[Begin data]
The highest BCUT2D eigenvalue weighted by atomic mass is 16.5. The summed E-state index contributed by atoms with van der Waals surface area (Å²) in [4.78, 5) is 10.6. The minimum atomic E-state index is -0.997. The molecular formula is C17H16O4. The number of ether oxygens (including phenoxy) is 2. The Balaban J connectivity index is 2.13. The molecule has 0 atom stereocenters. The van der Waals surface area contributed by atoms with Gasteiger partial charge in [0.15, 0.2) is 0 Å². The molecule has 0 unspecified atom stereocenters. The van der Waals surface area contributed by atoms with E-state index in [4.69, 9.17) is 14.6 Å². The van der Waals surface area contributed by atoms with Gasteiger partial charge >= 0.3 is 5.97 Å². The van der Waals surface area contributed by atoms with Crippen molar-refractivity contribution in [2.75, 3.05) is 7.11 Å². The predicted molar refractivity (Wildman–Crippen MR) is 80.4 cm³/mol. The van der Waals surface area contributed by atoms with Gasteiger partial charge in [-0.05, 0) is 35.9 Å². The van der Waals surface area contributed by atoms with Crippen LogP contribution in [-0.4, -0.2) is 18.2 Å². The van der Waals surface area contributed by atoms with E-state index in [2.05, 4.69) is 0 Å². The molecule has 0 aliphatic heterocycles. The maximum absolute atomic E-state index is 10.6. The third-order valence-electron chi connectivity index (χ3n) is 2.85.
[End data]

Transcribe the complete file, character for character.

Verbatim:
The highest BCUT2D eigenvalue weighted by atomic mass is 16.5. The summed E-state index contributed by atoms with van der Waals surface area (Å²) in [4.78, 5) is 10.6. The minimum atomic E-state index is -0.997. The molecular formula is C17H16O4. The number of ether oxygens (including phenoxy) is 2. The Balaban J connectivity index is 2.13. The molecule has 0 atom stereocenters. The van der Waals surface area contributed by atoms with Gasteiger partial charge in [0.15, 0.2) is 0 Å². The molecule has 0 unspecified atom stereocenters. The van der Waals surface area contributed by atoms with E-state index in [4.69, 9.17) is 14.6 Å². The van der Waals surface area contributed by atoms with Gasteiger partial charge >= 0.3 is 5.97 Å². The van der Waals surface area contributed by atoms with Crippen molar-refractivity contribution in [2.75, 3.05) is 7.11 Å². The predicted molar refractivity (Wildman–Crippen MR) is 80.4 cm³/mol. The van der Waals surface area contributed by atoms with Gasteiger partial charge in [-0.05, 0) is 35.9 Å². The van der Waals surface area contributed by atoms with Crippen LogP contribution in [-0.4, -0.2) is 18.2 Å². The van der Waals surface area contributed by atoms with E-state index in [2.05, 4.69) is 0 Å². The molecule has 0 aliphatic heterocycles. The maximum absolute atomic E-state index is 10.6. The third-order valence-electron chi connectivity index (χ3n) is 2.85.